End of June / Summer Solstice -> This is crucial, because at this point the bee-hive stops growing and starts preparing for winter. That has two implications. First you gotta check how much honey they have in their lower box and how big the hive is. If its about ~4 frames worth of bees and ~4 frames worth of honey you are good. If it's less, start observing until late July and if it still hasn't improved enough, add food. Food = ideally honey-frames from one of your other hives honey room. Or sugar-water (about 3:2) in an empty honey-room if absolutely necessary. We want to be self-sustaining, so sugar-water shouldn't be the choice. -> Second implication is the Varrora mite. Until Summer Solstice it is no issue, because the hive grows faster than the Varrora. But once the growth stops naturally the mite can catch up. Easiest way to check for the Varrora is putting a plate underneath the bottom of the hive for a few days. There are specific plates for this, but a simple baking plate does it just as good. If you have almost no mites on there, you are good. If you have plenty, you gotta do something. -> This is where conventional beekeepers will use any form of acid. But there is a simple way to get rid of most of the Varrora, because 80% of it is inside the spawn. You might already figured out what to do. Take out the entire spawn again. That's it. -> With this spawn you have another option. If you have 20+ frames of spawn, you can just put them all into a new hive (can be up to 4-5 boxes full of spawn). No need for a queen-cell, either. Just make sure to get some workerbees along with the frame as the young ones never were outside and thus will stay inside and take care of the spawn while the older worker bees will just fly back. If you do that the bees will start raising a new queen cell (takes about a month) and build up a new hive. →Once the spawn hatched, take out the frames that were hatched and reduce the boxes steadily. → Now comes the tricky part. The Varrora needs a little bit lower temperature (~3-4°C lower) than the bees themselves. Thus with the hatches the mites that hatched along will move down into the lowest box. Once you have a new queen that started to have 1-2 frames full of spawn, get rid of it completely. Most of the mite is stored in there. But you need to feed that new hive, because its too late for them to store enough winterfood at this point. They will be finished by end of July / start of August and thus not much nectar left that can be collected. →Or you just get rid of the spawn right away. Your choice.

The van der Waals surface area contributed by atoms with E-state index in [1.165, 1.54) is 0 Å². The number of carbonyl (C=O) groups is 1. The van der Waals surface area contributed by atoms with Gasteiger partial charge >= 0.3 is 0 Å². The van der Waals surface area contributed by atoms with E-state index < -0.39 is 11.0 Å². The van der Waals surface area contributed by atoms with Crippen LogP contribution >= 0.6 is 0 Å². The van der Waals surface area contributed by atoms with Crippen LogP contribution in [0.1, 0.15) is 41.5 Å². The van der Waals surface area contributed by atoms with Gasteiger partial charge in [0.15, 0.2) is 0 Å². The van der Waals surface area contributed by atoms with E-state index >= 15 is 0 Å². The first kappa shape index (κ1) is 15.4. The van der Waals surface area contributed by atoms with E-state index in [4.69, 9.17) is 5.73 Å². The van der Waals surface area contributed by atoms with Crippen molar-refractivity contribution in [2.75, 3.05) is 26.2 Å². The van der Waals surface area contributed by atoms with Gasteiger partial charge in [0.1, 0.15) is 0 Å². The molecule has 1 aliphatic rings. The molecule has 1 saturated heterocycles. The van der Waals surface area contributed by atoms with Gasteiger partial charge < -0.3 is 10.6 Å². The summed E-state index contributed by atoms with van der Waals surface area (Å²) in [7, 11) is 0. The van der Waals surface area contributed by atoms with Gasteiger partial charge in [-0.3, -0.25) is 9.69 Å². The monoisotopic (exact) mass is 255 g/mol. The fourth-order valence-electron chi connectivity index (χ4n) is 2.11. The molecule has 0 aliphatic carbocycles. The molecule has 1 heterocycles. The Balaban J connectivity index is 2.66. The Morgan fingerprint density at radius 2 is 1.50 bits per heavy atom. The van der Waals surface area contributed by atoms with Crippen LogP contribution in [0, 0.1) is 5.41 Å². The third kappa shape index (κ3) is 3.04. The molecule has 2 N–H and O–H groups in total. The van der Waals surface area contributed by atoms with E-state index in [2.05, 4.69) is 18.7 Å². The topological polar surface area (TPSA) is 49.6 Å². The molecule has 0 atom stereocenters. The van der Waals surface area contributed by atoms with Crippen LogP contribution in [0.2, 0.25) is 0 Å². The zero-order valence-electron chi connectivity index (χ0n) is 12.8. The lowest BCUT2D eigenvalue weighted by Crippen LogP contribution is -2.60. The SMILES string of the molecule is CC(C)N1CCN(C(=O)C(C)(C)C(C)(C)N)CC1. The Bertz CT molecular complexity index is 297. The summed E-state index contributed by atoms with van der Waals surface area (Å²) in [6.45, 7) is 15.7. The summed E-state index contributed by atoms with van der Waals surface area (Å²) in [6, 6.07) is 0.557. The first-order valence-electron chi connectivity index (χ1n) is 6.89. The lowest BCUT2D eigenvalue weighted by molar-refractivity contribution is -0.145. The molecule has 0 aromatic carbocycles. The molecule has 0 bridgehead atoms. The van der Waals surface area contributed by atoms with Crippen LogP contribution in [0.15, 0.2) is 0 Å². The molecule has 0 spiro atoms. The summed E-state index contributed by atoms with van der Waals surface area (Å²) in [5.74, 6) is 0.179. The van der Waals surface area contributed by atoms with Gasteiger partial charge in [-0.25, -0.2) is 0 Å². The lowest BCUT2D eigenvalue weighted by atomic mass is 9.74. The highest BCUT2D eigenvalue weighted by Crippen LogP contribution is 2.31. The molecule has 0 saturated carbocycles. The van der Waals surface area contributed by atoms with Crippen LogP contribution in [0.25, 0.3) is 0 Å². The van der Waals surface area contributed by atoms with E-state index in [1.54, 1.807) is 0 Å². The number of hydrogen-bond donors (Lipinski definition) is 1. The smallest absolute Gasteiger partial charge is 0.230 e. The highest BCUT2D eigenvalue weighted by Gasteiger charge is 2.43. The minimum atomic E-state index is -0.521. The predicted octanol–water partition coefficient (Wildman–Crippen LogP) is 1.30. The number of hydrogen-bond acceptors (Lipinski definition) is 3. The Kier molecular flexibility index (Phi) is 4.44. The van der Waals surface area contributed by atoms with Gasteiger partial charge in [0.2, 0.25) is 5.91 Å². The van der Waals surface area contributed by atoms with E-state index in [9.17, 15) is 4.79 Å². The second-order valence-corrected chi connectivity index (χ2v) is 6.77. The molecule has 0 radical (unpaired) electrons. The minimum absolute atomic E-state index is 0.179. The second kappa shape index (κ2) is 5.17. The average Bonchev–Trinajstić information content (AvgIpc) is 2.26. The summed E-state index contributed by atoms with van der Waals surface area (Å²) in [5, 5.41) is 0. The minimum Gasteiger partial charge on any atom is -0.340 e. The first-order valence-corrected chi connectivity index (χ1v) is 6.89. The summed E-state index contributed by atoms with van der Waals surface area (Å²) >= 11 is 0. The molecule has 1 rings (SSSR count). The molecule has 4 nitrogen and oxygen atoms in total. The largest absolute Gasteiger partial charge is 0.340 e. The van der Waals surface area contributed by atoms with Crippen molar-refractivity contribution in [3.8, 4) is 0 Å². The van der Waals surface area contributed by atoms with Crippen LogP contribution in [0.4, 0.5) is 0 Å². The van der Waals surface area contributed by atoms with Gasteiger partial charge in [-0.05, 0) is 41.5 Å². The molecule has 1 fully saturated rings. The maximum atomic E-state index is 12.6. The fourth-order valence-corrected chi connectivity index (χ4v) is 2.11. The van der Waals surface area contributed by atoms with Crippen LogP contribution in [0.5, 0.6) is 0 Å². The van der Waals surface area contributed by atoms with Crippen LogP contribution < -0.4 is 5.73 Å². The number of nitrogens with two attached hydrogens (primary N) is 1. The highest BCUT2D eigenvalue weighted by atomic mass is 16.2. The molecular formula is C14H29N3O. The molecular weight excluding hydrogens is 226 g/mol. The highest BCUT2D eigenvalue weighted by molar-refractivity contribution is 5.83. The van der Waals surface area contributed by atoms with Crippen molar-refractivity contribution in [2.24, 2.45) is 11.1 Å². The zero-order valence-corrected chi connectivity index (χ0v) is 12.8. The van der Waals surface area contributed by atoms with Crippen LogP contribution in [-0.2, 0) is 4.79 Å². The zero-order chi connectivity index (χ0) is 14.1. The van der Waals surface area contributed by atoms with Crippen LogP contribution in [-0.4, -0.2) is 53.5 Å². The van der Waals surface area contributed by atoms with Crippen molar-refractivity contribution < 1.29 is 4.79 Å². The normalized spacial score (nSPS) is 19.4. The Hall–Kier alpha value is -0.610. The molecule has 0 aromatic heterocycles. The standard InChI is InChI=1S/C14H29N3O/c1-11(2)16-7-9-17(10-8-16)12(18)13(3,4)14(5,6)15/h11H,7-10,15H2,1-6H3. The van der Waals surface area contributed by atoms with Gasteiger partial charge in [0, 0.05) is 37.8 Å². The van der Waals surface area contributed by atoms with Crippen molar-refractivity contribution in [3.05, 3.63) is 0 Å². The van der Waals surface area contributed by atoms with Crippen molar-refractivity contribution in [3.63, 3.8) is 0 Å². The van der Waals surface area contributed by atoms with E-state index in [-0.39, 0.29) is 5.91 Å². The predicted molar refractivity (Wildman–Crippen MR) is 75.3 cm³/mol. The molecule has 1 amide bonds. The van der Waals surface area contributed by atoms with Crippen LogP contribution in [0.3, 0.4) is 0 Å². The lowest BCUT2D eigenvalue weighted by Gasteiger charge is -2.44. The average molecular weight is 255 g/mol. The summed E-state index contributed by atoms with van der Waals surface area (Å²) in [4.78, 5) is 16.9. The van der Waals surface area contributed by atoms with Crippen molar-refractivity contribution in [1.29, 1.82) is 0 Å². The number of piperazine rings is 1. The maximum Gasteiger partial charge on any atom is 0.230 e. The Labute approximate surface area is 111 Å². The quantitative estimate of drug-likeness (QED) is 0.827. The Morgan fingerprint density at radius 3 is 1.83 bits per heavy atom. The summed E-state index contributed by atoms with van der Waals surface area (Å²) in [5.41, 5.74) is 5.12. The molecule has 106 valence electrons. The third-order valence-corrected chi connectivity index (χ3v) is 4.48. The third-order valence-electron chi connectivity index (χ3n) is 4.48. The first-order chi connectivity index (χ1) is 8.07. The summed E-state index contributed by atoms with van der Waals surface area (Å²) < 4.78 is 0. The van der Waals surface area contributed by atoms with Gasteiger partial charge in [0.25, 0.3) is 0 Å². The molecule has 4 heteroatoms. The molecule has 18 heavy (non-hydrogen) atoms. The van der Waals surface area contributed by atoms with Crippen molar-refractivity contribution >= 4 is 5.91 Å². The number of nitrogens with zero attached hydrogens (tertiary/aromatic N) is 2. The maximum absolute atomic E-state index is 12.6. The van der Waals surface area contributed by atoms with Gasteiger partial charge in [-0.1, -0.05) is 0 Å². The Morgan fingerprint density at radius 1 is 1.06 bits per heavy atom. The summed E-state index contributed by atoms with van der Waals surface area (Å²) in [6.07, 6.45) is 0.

Early-Mid August' -> Check on the food and amount of bees as stated before. If they are good, you dont need to do anything anymore until next year. If not, feed them for ~2 weeks.
Rest of the year -> Nothing to do other than preparing for next year. Use the time to produce wax-plates and whatnot. Enjoy your honey. Occasionally look if there are a lot of dead bees infront of a hive, but don't open unless you are 100% sure the hive is dead. If a hive is, open it up and take out the honey and cleaning the box up can help prevent moist. About 75% survival rate is pretty decent.
Aren't bees aggressive? -> A healthy and well-handled hive isn't. I handle my bees without any protection clothes at all. Just be calm while doing it and dont make rash movements. That also means if your bees start becoming more aggressive, it's a warning signal something is off.
What about my neighbors? -> Depends on your national laws. Several countries have bee-protection, many don't. Ideally you talk to your neighbors about your plans and offer them a pot or two of honey as a present each year. Also try to not have the beehives pointing directly towards your neighbors property and/or have it to close to the fence. Bees fly up at around 45° so you can make an estimation.
Why not let the bees build wild like in nature? -> Bees can't build in corners. Having langstroth hives without frames will fuck them up and the hive will look like a LSD-trip. The frames essentially give them something to orient at. Keep in mind, in nature bees usually occupy holes in trees.
Can't I have bigger hives to get more honey out of it? -> This is what conventional beekeepers do. They boast with having giant hives and whatnot. Then every few years most of their hives collapse and die away. Bees need two periods of healthy shrinking. Swarming time and winter. You would do well to stay with it and rather have more hives in numbers than in size. Furthermore having a smaller hive that is just on one box (+ one honeyroom) is easier to handle.
I will post more of my preparations later. Hope some guys will share theirs or valuable infographics.
You don’t get to hide innawoods faggot Dehumanize yourself and face to bloodshed while taking out breeding populations